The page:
Today we plan to meet Jason at 11:00am, after breakfast, and cycle/drive to Tian Chi (Heaven Lake), about 100 km southeast of town. What used to be a three hour journey is now much faster, thanks to a recently completed expressway.
Tian Chi is located at an altitude of about 2000 meters, in the foothills of the Heavenly Mountains, where Kazakh families pitch their yurts during the summer, and graze their flocks of horses, sheep and cattle. During the summer, there are fields of yellow, lavender, and white wildflowers around the lake, among which grow morrel mushrooms, wild peppermint and rhubarb, as well as a rare white lotus.
It is possible to stay overnight in one of the yurts pitched near the lake, or to ride a horse farther up into the Heavenly Mountains. We drove to the Tian Chi exit on the expressway, but then discovered that the entire area is restricted to tourist busses run by the agency in charge of this resort-in-progress, so biking today would not be possible.
When we arrived, the parking lot was already crowded with busloads of tourists, and they were in the midst of building even more parking spaces, as Tian Chi’s location just over an hour from Urumqi makes it a very popular destination. They are also constructing a hot springs resort on this site, to bring in even more tourists! I hope that some of the revenue from the resort, including the 100RMB admission price for the Lake, goes to benefit some of the Kazakh and Uygur people who have surely used this area for summer grazing for many generations.
The Lake itself is just beautiful, very scenic. It is surrounded by the steep Heavenly Mountains, and it’s waters are a deep azure, looking clean and cold. Most of the tourists there, after posing for countless photos with the Lake as background, took one of the ferry boats lined up at the shore on a tour of the Lake.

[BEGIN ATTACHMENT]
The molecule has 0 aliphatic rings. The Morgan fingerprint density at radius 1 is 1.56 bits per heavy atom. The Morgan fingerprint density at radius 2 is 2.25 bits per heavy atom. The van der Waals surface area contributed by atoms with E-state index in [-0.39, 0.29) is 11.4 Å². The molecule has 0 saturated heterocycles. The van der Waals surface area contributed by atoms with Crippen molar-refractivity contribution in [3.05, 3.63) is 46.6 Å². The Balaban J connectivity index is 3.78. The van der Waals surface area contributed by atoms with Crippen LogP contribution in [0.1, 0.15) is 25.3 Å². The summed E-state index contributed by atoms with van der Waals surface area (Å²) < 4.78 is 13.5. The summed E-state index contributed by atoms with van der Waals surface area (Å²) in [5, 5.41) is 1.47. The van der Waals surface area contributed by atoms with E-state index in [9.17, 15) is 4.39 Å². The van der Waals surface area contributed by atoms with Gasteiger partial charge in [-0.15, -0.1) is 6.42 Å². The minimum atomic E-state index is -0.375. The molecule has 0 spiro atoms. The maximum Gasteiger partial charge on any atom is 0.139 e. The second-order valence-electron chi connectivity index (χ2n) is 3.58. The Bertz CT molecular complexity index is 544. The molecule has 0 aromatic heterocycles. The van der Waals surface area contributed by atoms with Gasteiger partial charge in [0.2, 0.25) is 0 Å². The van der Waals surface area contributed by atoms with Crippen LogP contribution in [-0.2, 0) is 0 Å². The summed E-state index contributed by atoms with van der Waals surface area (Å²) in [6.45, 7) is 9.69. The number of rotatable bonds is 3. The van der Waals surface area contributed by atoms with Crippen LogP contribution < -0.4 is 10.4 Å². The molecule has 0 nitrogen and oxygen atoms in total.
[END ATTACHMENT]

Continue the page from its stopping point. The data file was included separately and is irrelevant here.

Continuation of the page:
We decided instead to walk around some of the lake on a long pathway that paralleled the shore, about 15 meters above the rocks and water, eventually leading to a Taoist Temple. Oftentimes, even in very crowded locations like this one, I’ve realized that going just a bit off the well-beaten track can lead to quiet, intimate, almost solitary experiences, and this walk afforded us an undisturbed view of the Lake and the verdant gullies surrounding it. Off in the distance were groups of yurts – some for the tourist trade, some actually used by the herdsmen as summer homes.
We spent about five hours walking to and from the Temple along the shore, then headed back to town for dinner with Jason. Tomorrow, we’re off to Turpan, the second lowest place on Earth!